The park is also a wonderland for recreation. Swimming and fishing are both permitted in the lake and the 2,650 mile Pacific Crest Trail passes directly through the Park.

The old growth trees of the area are relatively small in size due to the rapid drainage of the soils. Few trees get to be over 150 feet tall and most have diameters under four feet (NPS 2020). There are four main forest zones in the park. The lowest, which starts around 4,500 feet in elevation is dominated by Ponderosa Pine (Pinus ponderosa). Ponderosa pine has striking red-orange bark when it is mature and it often has a strong vanilla aroma. It has long needles that grow in bundles of three.

Around 5,000 feet, the Ponderosa’s give way to vast stands of lodgepole pine (Pinus contorta). Some people refer to these habitats as “dog hair’s forest” because of the thin, spindly stands that they form. The lodgepole pine is the park’s only pine that has bundles of two needles. Western white pine (Pinus monticola) and Engelmann spruce (Picea engelmannii) are also found throughout.

Driving through vast stands of lodgepole pine (Pinus contorta) in Crater Lake National Park. Music by Toro y Moi.

The sun's rays pierce through the boughs of an Engelmann spruce (Picea engelmannii)

Mountain hemlock (Tsuga mertensiana) then becomes the prevalent species above 6,000 feet in elevation. Hemlocks can typically be identified by looking at the top of the tree, also known as the leader. The leader of the hemlock droops down, pointing back down towards the ground. It has thin branches and small needles. Western hemlock (Tsuga heterophylla)also grows in the southwestern part of the park and can be distinguished by its much smaller cones.

And finally, starting around 7,500 feet, Whitebark pine (Pinus albicaulis) woodlands become predominant. Whitebark pine is a keystone species that can be found growing along the rim of the lake. In recent years, the mountain pine bark beetle (Dendroctonus ponderosae) has been responsible for the killing of nearly half of the park’s whitebark pine trees.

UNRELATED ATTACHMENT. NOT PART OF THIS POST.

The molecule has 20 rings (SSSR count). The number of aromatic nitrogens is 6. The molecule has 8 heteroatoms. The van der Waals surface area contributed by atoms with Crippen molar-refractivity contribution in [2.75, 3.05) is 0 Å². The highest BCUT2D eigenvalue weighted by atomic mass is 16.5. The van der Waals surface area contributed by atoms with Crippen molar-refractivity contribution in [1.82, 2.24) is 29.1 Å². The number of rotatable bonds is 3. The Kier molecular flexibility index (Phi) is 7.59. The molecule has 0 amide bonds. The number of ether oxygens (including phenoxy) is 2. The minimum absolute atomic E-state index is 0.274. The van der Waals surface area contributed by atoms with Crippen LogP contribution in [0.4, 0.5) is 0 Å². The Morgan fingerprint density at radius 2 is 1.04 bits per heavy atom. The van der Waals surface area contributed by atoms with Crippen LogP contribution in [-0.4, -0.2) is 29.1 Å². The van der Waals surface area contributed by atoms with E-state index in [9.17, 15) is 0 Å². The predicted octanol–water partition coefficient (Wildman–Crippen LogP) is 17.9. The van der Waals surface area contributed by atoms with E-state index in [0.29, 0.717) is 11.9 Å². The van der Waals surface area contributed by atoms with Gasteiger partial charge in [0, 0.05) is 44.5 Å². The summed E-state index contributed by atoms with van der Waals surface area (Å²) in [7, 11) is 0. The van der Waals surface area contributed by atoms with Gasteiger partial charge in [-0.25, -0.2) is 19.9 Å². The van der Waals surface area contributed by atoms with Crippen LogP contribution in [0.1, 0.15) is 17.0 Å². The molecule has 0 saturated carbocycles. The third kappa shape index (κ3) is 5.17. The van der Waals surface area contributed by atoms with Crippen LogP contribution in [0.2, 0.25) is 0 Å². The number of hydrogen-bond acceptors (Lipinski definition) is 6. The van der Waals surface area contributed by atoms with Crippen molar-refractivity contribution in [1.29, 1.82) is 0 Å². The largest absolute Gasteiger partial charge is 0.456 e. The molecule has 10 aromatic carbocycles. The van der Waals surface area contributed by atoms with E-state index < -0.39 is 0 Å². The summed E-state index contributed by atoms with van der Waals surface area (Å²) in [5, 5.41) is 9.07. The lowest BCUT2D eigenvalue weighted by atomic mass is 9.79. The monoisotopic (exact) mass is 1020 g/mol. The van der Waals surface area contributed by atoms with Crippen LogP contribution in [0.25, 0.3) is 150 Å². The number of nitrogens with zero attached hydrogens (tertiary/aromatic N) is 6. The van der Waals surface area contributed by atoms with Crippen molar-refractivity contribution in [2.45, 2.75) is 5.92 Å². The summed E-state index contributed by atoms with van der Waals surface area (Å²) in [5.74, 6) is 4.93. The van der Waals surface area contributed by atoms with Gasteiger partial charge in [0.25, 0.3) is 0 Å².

Several whitebark pines (Pinus albicaulis) growing on the rim of Crater Lake. They often have a stunted or gnarled appearance due to the wind and snow

There are some areas of the park, where no vegetation grows at all. Leading away from Mazama in a northerly direction, the Pumice Desert is a very thick area of pumice (rough textured and highly vesicular volcanic glass) and ash that is practically devoid of plants due to the soil’s high porosity.

In other areas, we observed a wealth of wildflowers, including spreading phlox (Phlox diffusa), lanceleaf spring beauty (Claytonia lanceolata), and Pacific bleeding heart (Dicentra formosa). They contrasted beautifully with pockets of melting snow along areas of the Rim Drive.

American Indians eat the roots and pods of lanceleaf spring beauty (Claytonia lanceolata), which can be cooked and eaten like potatoes

Although native to moist woodlands from California to British Columbia, Pacific bleeding heart (Dicentra formosa) is widely grown as a garden plant and several cultivars have been developed

We decided to make our camp just outside the National Park at the Diamond Lake campground. I highly recommend this as an overnighting option during the more crowded summer months. We hung our hammock lakeside and enjoyed two amazing sunsets over the lake. We also enjoyed a moment with a curious long-tailed weasel (Mustela frenata), who jumped across our campsite with some kind of vole in its mouth.

In the mornings, we enjoyed birding around camp. Some species that were new to us were the red-breasted sapsucker (Sphyrapicus nuchalis), chestnut-backed chickadee (Poecile rufescens), and townsend’s warbler (Setophaga townsendi).

Painting of a chestnut-backed chickadee (Poecile rufescens) (Accessed July 18, 2020

Although we weren’t able to spend a great deal of time in the park, we certainly developed plenty of appreciation for its raw volcanic beauty. As we sat trailside on a rock eating our lunch, we stared down into the profundity of the lake and lost ourselves in hypnosis. Small waves were forming on the surface of the water, breaking the reflection of the surrounding cliffs. The sun sent flecks of gold across the lake and Angie and I embraced one another, drinking in the tranquility around us.


National Park Service. 2020. Accessed July 16, 2020.